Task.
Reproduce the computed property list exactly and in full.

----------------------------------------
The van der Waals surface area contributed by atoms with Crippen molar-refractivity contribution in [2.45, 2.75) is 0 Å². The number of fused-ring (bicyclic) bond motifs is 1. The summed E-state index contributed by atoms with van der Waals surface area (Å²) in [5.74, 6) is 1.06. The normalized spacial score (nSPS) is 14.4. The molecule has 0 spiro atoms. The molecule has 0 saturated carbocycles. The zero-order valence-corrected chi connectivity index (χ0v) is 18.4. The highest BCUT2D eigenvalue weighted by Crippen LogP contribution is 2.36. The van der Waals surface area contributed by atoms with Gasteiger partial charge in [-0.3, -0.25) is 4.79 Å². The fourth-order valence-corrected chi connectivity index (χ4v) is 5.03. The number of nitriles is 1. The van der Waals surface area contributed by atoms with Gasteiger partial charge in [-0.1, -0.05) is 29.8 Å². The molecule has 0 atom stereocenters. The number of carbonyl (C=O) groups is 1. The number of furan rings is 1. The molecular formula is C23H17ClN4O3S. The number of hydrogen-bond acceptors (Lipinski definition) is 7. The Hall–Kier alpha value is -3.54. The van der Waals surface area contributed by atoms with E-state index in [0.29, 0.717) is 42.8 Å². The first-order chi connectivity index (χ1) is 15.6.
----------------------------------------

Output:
The van der Waals surface area contributed by atoms with Crippen molar-refractivity contribution in [2.45, 2.75) is 0 Å². The number of fused-ring (bicyclic) bond motifs is 1. The summed E-state index contributed by atoms with van der Waals surface area (Å²) in [5.74, 6) is 1.06. The normalized spacial score (nSPS) is 14.4. The molecule has 0 spiro atoms. The molecule has 0 saturated carbocycles. The zero-order valence-corrected chi connectivity index (χ0v) is 18.4. The highest BCUT2D eigenvalue weighted by Crippen LogP contribution is 2.36. The van der Waals surface area contributed by atoms with Gasteiger partial charge in [-0.3, -0.25) is 4.79 Å². The fourth-order valence-corrected chi connectivity index (χ4v) is 5.03. The number of nitriles is 1. The van der Waals surface area contributed by atoms with Gasteiger partial charge in [-0.1, -0.05) is 29.8 Å². The molecule has 0 atom stereocenters. The number of carbonyl (C=O) groups is 1. The number of furan rings is 1. The molecular formula is C23H17ClN4O3S. The number of hydrogen-bond acceptors (Lipinski definition) is 7. The Hall–Kier alpha value is -3.54. The van der Waals surface area contributed by atoms with E-state index in [0.29, 0.717) is 42.8 Å². The first-order chi connectivity index (χ1) is 15.6.